WHEN: Monday through March 12.

WHERE: Delray Beach Tennis Center (seats 8,000).

WHO: Five of the top 20 women's players in the world competing for $430,000 purse, including No. 2 Steffi Graf, No. 4 Conchita Martinez, No. 10 Anke Huber, No. 15 Sabine Hack and No. 19 Mary Joe Fernandez of Miami.

TICKETS: Daily tickets range from $12 to $25 for sessions starting at 11 a.m. and 6:30 p.m. through Friday. Package ticket for final three rounds $79. Call (305) 491-7115 for information.

DIRECTIONS: From Interstate 95, take the Atlantic Avenue East exit in Delray Beach (not Pompano). Go 1 mile. Tennis center is on the left.
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Re: Steffi Graf Admiration Thread Vol 2

The withdrawals are just beginning -- and it's more or less going to be the death of this tournament.

Friday, March 3, 1995

Top-10 players Jana Novotna and Kimiko Date and four-time Grand Slam finalist Helena Sukova pulled out of the Delray Beach Winter Championships Thursday, dealing the women's tournament a major blow four days before its Monday start.

Novotna, ranked fifth in the world, and Date, No. 8, withdrew with shoulder injuries. Sukova, a semifinalist at Delray last year, has a possible career-ending back injury.

The losses left the tournament with three top-10 players, though one is No. 1 Steffi Graf, the best draw in the women's game.

Graf, who has played only one tournament this year because of injury, said Thursday she not only is playing Delray but also is eager to get back to competition.

She won the Gaz de France, an indoor tournament in Paris, on Feb. 19, defeating Mary Pierce in straight sets, and will be seeded No. 1 at Delray ahead of Conchita Martinez, Anke Huber, Brenda Schultz, Sabine Hack, Mary Joe Fernandez, Irena Spirlea and Nathalie Tauziat.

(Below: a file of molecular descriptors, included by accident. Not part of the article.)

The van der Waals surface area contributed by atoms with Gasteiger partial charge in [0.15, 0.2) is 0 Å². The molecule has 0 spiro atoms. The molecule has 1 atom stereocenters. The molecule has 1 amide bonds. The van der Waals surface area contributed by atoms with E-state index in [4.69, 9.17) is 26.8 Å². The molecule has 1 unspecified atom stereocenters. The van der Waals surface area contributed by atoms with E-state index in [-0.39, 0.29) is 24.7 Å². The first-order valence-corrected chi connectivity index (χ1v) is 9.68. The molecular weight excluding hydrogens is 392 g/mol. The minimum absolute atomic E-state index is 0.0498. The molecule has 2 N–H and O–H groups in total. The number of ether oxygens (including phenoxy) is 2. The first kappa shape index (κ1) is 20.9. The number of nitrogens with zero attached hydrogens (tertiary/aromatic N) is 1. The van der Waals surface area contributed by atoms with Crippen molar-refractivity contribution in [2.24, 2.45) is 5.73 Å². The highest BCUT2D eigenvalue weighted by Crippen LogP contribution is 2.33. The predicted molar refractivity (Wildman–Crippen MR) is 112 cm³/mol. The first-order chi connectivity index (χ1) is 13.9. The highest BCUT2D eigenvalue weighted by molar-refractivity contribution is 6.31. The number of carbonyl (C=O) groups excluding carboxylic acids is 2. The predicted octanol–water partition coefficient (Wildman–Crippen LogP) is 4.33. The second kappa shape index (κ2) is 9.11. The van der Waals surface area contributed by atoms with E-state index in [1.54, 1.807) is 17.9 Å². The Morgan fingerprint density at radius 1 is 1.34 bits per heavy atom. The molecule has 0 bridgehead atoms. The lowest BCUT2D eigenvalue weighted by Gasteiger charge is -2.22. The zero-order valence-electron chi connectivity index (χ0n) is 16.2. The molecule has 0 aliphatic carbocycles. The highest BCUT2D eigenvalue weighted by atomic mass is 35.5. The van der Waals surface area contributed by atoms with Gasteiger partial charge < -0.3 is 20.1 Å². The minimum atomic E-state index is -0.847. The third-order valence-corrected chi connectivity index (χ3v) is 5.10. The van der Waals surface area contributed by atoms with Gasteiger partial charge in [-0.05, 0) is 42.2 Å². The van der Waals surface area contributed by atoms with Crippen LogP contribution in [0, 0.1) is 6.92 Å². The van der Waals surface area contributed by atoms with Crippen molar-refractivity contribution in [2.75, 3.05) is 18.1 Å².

Novotna would have been seeded third and Date fourth. Graf, ranked second in the world behind Arantxa Sanchez Vicario, and Martinez (4) and Huber (10) are now the only top-10 players in the tournament.

Although Sukova's injury reportedly is "very serious," not much is known about the severity of the damage in Novotna's and Date's shoulders. It is possible they are not badly injured but don't want to take a chance on aggravating the injuries and missing The Lipton (March 17-26), which has more prize money and more ranking points.

With three spots opening up, the top three seeds in the qualifying tournament were elevated to the main draw - Maria Strandlund of Sweden, Tatiana Ignatieva of Belarus and Katarina Studenikova of Slovakia.
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The Miami Herald
Sunday, March 5, 1995
MERI-JO BORZILLERI, Herald Sports Writer

It has been a year since Steffi Graf's breathtaking run on the WTA Tour, where she began 1994 on a 36-match victory streak and didn't lose a match until May 1.

Now, at the beginning of 1995, Graf is confronting an emotion rarely felt by the only player -- male or female -- to win all four Grand Slam singles crowns in this decade.

Steffi Graf feels vulnerable.

Not to Arantxa Sanchez Vicario, who took over No. 1, a ranking Graf had owned for 20 months.

Not to the rest of the women's field, which has produced 10 titlists in the first 10 tournaments of the season.

No, Graf's Achilles' heel is herself. Her health. The $430,000 Delray Beach Winter Championships, which start Monday at the Delray Beach Tennis Center with Graf the No. 1 seed, will only be Graf's second tournament of '95.

"The year is just starting for me now," said Graf, who has won the tournament five times, including the past three. "(Being No. 1) is not on my mind right now. My priority right now is to stay injury-free."

Last year at this point, Graf had three titles in her pocket, including the Australian Open. She embarked on a bewildering bender of domination that saw her win 27 straight matches without dropping a set -- before Natalia Zvereva managed to win one set in the Lipton final.